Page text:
A town in the Ontario Province of Canada has decided to pay hackers the ransom they are demanding in bitcoin in order to get its computer network working again.
Midland, which has a population of over 16,000, had its computer systems breached and infected with ransom malware that encrypted files at the beginning of the month. The cyber attack rendered the town’s computers inoperational for around 48 hours and this crippled email services, processing of payments, issuance of permits, reloading of transit cards and processing of marriage applications.
In the ‘Best Interest’ of Midland…
Critical services such as waste management and fire response were, however, not impacted. To facilitate decryption the hackers have been demanding that a ransom be paid in bitcoin. The town has consequently started the process of paying the unspecified ransom amount in bitcoin in order to get the decryption keys.
“Under the guidance of cyber security experts, we have initiated the process to pay the ransom in exchange for the decryption keys,” a media release from Midland Town Council read. “Although not ideal, it is in our best interest to bring the system back online as quickly as possible. The Town had previously secured an insurance policy to cover such circumstances. Decryption efforts are underway.”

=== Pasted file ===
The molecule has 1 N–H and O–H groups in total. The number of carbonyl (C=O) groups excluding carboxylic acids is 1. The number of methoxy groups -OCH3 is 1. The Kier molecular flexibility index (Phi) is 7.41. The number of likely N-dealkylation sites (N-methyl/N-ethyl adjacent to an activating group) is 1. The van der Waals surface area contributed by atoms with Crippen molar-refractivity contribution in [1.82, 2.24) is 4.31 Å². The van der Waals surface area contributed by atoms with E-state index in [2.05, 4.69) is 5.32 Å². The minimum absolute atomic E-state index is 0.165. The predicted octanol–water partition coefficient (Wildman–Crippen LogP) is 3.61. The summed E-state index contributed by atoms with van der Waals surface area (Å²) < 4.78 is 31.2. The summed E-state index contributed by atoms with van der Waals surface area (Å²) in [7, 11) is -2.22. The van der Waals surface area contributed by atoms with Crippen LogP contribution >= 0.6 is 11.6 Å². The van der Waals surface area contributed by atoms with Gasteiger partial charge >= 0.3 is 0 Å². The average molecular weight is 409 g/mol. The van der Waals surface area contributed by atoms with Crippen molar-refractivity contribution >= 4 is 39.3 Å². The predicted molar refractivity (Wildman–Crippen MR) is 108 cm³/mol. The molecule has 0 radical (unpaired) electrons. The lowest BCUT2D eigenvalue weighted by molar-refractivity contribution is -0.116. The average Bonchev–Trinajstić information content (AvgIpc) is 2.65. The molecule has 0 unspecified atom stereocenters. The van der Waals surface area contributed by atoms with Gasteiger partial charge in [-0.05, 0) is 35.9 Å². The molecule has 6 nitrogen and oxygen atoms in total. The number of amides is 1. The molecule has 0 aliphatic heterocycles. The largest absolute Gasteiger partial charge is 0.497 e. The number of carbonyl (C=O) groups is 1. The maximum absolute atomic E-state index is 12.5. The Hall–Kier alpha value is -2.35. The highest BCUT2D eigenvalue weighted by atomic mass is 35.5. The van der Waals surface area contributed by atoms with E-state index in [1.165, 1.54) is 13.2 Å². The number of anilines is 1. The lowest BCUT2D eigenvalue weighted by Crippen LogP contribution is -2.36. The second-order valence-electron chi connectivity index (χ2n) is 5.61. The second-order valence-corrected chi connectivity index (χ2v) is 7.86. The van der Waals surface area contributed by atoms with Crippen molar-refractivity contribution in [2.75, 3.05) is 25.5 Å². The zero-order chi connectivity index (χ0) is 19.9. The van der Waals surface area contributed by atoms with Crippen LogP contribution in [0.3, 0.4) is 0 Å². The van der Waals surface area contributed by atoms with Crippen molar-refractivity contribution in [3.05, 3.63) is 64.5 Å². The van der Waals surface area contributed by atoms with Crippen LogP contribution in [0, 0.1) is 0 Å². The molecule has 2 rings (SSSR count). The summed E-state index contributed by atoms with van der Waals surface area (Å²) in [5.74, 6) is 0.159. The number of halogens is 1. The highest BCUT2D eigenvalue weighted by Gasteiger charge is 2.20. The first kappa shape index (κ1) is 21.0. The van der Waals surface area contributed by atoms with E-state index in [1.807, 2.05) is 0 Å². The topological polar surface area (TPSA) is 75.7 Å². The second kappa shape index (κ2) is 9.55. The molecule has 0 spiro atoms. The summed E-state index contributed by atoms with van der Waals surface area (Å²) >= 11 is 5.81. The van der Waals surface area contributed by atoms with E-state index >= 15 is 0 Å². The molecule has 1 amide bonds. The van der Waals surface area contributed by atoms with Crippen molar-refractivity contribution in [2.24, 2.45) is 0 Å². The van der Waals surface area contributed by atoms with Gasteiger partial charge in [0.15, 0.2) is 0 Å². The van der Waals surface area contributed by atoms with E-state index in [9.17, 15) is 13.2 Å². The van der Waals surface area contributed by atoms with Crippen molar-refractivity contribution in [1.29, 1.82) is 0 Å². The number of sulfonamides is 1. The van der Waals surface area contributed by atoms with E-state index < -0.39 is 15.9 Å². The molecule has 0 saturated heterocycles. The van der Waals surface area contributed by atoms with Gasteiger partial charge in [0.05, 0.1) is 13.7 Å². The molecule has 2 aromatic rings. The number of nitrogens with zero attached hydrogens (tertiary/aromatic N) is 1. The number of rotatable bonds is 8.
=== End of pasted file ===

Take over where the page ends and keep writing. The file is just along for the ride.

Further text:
The decision by Midland Town Council to acquiesce to the demands of the hackers stands in contrast to the move by the Professional Golfers Association of America to refuse to pay a ransom in bitcoin after similar malware was planted on its computer systems early last month. This was despite the fact that the hackers insisting that only they possessed the decryption software as CCN.com reported:
“We exclusively have decryption software for your situation. No decryption software is available in the public.”
In agreeing to remit the ransom Midland is, however, not alone in preferring to pay up in order to get its systems working again as many victims have done so if the amounts obtained by ransomware creators are anything to go by. Last month, for instance, it was reported by a U.K.-based cybersecurity firm, Sophos, that the creators of the SamSam ransomware had managed to rake in more than US$6 million since it started proliferating in late 2015 with the highest amount paid by an individual being US$64,000.
Additionally, a report released last year by researchers drawn from Google, Chainanalysis, University of California, San Diego and New York University concluded that creators of various ransomwares managed to generate US$25 million in 24 months, most of which was being cashed out through the BTC-e cryptocurrency exchange.
Midland, Ontario image from Shutterstock.